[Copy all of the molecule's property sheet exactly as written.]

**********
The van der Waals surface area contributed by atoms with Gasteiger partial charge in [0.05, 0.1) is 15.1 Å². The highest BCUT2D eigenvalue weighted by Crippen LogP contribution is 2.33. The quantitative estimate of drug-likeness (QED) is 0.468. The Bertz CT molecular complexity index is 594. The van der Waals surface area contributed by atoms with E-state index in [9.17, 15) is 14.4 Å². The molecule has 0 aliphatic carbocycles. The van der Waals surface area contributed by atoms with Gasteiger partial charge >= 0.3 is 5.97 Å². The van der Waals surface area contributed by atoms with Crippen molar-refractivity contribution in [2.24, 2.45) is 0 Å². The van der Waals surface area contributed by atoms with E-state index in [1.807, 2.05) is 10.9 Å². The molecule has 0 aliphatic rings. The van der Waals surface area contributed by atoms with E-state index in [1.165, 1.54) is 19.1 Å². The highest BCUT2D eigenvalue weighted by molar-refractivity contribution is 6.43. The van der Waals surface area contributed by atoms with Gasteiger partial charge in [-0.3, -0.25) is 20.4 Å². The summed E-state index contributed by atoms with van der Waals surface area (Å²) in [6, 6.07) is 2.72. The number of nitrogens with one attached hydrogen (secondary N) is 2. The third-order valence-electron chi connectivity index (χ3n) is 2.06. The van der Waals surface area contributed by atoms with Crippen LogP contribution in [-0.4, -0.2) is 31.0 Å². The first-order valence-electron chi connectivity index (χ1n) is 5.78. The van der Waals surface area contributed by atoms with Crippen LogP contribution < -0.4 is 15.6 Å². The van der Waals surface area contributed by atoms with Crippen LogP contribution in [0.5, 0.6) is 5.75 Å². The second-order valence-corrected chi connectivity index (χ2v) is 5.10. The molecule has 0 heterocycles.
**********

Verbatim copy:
The van der Waals surface area contributed by atoms with Gasteiger partial charge in [0.05, 0.1) is 15.1 Å². The highest BCUT2D eigenvalue weighted by Crippen LogP contribution is 2.33. The quantitative estimate of drug-likeness (QED) is 0.468. The Bertz CT molecular complexity index is 594. The van der Waals surface area contributed by atoms with E-state index in [9.17, 15) is 14.4 Å². The molecule has 0 aliphatic carbocycles. The van der Waals surface area contributed by atoms with Gasteiger partial charge >= 0.3 is 5.97 Å². The van der Waals surface area contributed by atoms with Crippen molar-refractivity contribution in [2.24, 2.45) is 0 Å². The van der Waals surface area contributed by atoms with E-state index in [1.807, 2.05) is 10.9 Å². The molecule has 0 aliphatic rings. The van der Waals surface area contributed by atoms with E-state index in [1.165, 1.54) is 19.1 Å². The highest BCUT2D eigenvalue weighted by molar-refractivity contribution is 6.43. The van der Waals surface area contributed by atoms with Gasteiger partial charge in [-0.3, -0.25) is 20.4 Å². The summed E-state index contributed by atoms with van der Waals surface area (Å²) in [6, 6.07) is 2.72. The number of nitrogens with one attached hydrogen (secondary N) is 2. The third-order valence-electron chi connectivity index (χ3n) is 2.06. The van der Waals surface area contributed by atoms with Crippen LogP contribution in [-0.4, -0.2) is 31.0 Å². The first-order valence-electron chi connectivity index (χ1n) is 5.78. The van der Waals surface area contributed by atoms with Crippen LogP contribution < -0.4 is 15.6 Å². The van der Waals surface area contributed by atoms with Crippen LogP contribution in [0.5, 0.6) is 5.75 Å². The second-order valence-corrected chi connectivity index (χ2v) is 5.10. The molecule has 0 heterocycles.